1.4 How can dinitrophenols enter and leave my body?
DNP can readily enter your body through the lungs by breathing, through the stomach if swallowed. It can probably be absorbed through the skin also. Animal studies show that after DNP enters the body, the blood can carry it to organs and tissues such as the liver, the kidneys, and the eyes. DNP does not build up in organs and tissues, but it is metabolized or broken down to other chemicals. We do not know if these breakdown products are harmful. DNP and these breakdown products leave your body in the urine.
1.5 How can dinitrophenols affect my health?
Most of what we know about how DNP can affect your health comes from old reports by doctors who prescribed DNP to patients who wanted to lose weight. A person could even buy DNP at a drug store without a prescription. DNP has been banned by the U.S. Food and Drug Administration as a diet pill since 1938 because of the harmful effects that occurred in their patients, especially cataracts. Most of the ways that DNP can affect your health do not depend on how you are exposed or for how long. Some people who took DNP were harmed, while others were not, even though they took the same or higher doses. Although some people became ill after taking DNP for short periods, other people could take DNP for longer periods before becoming ill. This means that some people are more sensitive to the harmful effects of DNP than others. Brief or long-term exposure to DNP can cause increased basal metabolic rates (the rate that you use energy at complete rest); a feeling of warmth; sweating; weight loss; and increased heart rate, breathing rate, and body temperature. Some or all of these effects have occurred in some people after they swallowed doses as high as 46 milligrams of DNP per kilogram of their body weight per day (mg/kg/day) or doses as low as 1 mg/kg/day DNP. Some people who took doses of 2 mg/kg/day DNP or more for short or long periods experienced numbness in their hands and feet. Some people who swallowed doses of 6 mg DNP/kg/day for short periods or doses of 1 to 4 mg/kg/day DNP for long periods had a serious decrease of certain types of white blood cells that fight disease. Some people who swallowed doses of 1 to 4 mg/kg/day DNP for short or for long periods developed serious skin reactions that sometimes disappeared even while they were still being exposed. DNP caused cataracts in both eyes of some people who swallowed about 2 to 4 mg/kg/day DNP for short or long periods. This condition could lead to blindness in both eyes. If you breathe in, swallow, or have skin contact with large amounts of DNP, you may die. A few people have died after swallowing 3 to 46 mg/kg/day of DNP for short periods or doses as low as 1 to 4 mg/kg/day for long periods. Some workers who breathed in air containing 40 mg DNP per cubic meter of air (mg/m³) or more for long periods have also died.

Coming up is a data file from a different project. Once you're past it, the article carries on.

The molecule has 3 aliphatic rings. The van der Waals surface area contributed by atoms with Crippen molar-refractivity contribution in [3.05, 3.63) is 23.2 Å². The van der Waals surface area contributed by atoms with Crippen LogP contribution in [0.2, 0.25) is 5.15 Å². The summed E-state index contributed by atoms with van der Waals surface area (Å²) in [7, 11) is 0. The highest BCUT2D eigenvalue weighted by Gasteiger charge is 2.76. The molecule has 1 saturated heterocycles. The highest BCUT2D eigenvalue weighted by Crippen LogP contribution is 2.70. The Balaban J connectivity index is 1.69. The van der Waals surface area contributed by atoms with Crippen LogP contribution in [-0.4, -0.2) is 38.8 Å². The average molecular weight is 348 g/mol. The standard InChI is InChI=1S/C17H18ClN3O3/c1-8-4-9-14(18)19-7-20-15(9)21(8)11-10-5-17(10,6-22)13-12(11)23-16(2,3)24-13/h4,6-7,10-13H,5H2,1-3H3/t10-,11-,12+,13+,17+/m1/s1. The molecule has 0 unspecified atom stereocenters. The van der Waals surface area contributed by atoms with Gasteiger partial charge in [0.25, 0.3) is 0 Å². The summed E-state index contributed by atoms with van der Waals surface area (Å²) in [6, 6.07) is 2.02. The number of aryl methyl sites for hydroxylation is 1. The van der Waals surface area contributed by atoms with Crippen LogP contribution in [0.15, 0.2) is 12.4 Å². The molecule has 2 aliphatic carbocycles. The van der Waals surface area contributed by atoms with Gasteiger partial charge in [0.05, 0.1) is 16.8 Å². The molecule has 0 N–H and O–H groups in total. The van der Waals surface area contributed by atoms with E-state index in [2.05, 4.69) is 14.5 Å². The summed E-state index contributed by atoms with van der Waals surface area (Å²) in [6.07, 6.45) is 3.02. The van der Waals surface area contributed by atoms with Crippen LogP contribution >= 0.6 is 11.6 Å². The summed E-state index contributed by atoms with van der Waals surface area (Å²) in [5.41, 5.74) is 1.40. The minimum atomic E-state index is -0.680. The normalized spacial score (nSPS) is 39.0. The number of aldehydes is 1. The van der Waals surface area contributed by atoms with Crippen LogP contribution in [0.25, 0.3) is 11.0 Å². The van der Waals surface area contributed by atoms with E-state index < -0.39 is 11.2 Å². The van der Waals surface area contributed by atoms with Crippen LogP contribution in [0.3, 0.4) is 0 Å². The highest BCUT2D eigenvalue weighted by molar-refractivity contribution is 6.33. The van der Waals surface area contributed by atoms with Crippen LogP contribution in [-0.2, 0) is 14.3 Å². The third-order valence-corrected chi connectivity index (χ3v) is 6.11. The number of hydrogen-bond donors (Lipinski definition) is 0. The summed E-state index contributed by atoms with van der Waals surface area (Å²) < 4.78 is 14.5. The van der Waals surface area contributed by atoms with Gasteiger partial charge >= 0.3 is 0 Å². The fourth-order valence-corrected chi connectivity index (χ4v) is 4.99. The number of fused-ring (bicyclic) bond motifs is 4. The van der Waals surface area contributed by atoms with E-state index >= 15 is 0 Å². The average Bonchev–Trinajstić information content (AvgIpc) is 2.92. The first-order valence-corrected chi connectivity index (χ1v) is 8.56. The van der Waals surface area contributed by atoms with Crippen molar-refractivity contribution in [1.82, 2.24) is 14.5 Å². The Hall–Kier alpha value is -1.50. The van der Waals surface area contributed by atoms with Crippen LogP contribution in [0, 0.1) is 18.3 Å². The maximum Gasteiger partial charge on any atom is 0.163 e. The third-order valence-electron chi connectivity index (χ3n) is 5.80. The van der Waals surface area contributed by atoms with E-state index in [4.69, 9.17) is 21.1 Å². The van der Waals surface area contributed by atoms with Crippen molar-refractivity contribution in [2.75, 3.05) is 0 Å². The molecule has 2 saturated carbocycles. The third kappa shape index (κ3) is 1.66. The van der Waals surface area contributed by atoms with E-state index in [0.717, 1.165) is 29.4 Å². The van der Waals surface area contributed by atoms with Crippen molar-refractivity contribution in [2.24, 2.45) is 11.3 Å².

The effects of DNP found in animals are similar to those in humans, except that the effects on feeling in the hands and feet, and on white blood cells were not found in animals. Cataracts also occurred in some types of animals that swallowed DNP.
We do not know whether DNP causes reproductive or birth defects or cancer in humans. One study in rats suggested that if DNP is swallowed during pregnancy or nursing, it may cause death in newborn babies. Two other studies in mice suggested that DNP did not have effects on the unborn infant. We do not know whether DNP causes cancer in animals.
1.6 Is there a medical test to determine whether I have been exposed to dinitrophenols?
DNP can be measured in blood, urine, and several body tissues. The main breakdown product of DNP in people, 2-amino-4-nitrophenol, can also be measured in the blood, urine, and tissues. The Derrien test is routinely used to measure this breakdown product in urine. This test produces a purple color if 2-amino-4-nitrophenol is present, but similar chemicals can also produce a purple color with this test. The total amount or concentration of DNP and its main breakdown products in urine or blood is a better indicator of DNP exposure. More modern tests can now identify and measure total DNP and breakdown products in blood or urine. However, these tests are not routinely available at your doctor's office, but can be performed at special laboratories or hospitals. These tests have not been used to tell exactly how much DNP people were exposed to or for how long. They also have not been used to predict harmful effects.
1.7 What recommendations has the federal government made to protect human health?
EPA lists DNP as a hazardous air pollutant under the Clean Air Act. EPA recommends that the amount present in bodies of water, such as lakes and rivers, should not be more than 0.07 mg/L in water used for swimming or where water might possibly be swallowed. No more than 0.765 mg/L should be present in water where people catch fish to eat, but there is no swimming.
EPA requires industry to report releases or spills of 10 pounds or more of DNP. EPA has designated DNP as a hazardous substance, and intends to cancel, restrict, or require reregistration of pesticide products containing dinitrophenols. DNP is also listed as a waste constituent and specific regulations regarding its disposal are in effect.
Agency for Toxic Substances and Disease Registry (ATSDR). 1995. Toxicological profile for dinitrophenols. Atlanta, GA: U.S. Department of Health and Human Services, Public Health Service.
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The information contained here was correct at the time of publication. Please check with the appropriate agency for any changes to the regulations or guidelines cited.
- Page last reviewed: March 3, 2011
- Page last updated: March 3, 2011
- Content source: Agency for Toxic Substances and Disease Registry